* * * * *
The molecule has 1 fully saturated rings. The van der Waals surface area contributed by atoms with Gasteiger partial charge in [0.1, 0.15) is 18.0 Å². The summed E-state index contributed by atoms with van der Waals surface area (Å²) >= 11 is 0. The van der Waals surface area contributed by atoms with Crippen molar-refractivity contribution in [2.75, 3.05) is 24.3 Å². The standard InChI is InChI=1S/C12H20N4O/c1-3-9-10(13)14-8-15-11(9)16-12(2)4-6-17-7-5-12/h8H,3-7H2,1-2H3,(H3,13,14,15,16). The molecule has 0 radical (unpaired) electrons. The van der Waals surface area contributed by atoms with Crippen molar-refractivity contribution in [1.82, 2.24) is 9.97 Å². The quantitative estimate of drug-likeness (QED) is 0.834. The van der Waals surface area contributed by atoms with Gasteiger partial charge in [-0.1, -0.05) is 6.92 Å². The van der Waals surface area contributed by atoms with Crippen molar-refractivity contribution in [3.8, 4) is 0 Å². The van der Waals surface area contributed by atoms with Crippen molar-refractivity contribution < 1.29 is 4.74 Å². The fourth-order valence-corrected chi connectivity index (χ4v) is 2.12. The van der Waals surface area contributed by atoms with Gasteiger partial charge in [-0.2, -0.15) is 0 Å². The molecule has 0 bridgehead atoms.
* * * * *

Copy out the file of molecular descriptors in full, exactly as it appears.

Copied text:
The molecule has 1 fully saturated rings. The van der Waals surface area contributed by atoms with Gasteiger partial charge in [0.1, 0.15) is 18.0 Å². The summed E-state index contributed by atoms with van der Waals surface area (Å²) >= 11 is 0. The van der Waals surface area contributed by atoms with Crippen molar-refractivity contribution in [2.75, 3.05) is 24.3 Å². The standard InChI is InChI=1S/C12H20N4O/c1-3-9-10(13)14-8-15-11(9)16-12(2)4-6-17-7-5-12/h8H,3-7H2,1-2H3,(H3,13,14,15,16). The molecule has 0 radical (unpaired) electrons. The van der Waals surface area contributed by atoms with Crippen molar-refractivity contribution in [1.82, 2.24) is 9.97 Å². The quantitative estimate of drug-likeness (QED) is 0.834. The van der Waals surface area contributed by atoms with Gasteiger partial charge in [-0.1, -0.05) is 6.92 Å². The van der Waals surface area contributed by atoms with Crippen molar-refractivity contribution in [3.8, 4) is 0 Å². The van der Waals surface area contributed by atoms with Crippen molar-refractivity contribution < 1.29 is 4.74 Å². The fourth-order valence-corrected chi connectivity index (χ4v) is 2.12. The van der Waals surface area contributed by atoms with Gasteiger partial charge in [-0.2, -0.15) is 0 Å². The molecule has 0 bridgehead atoms.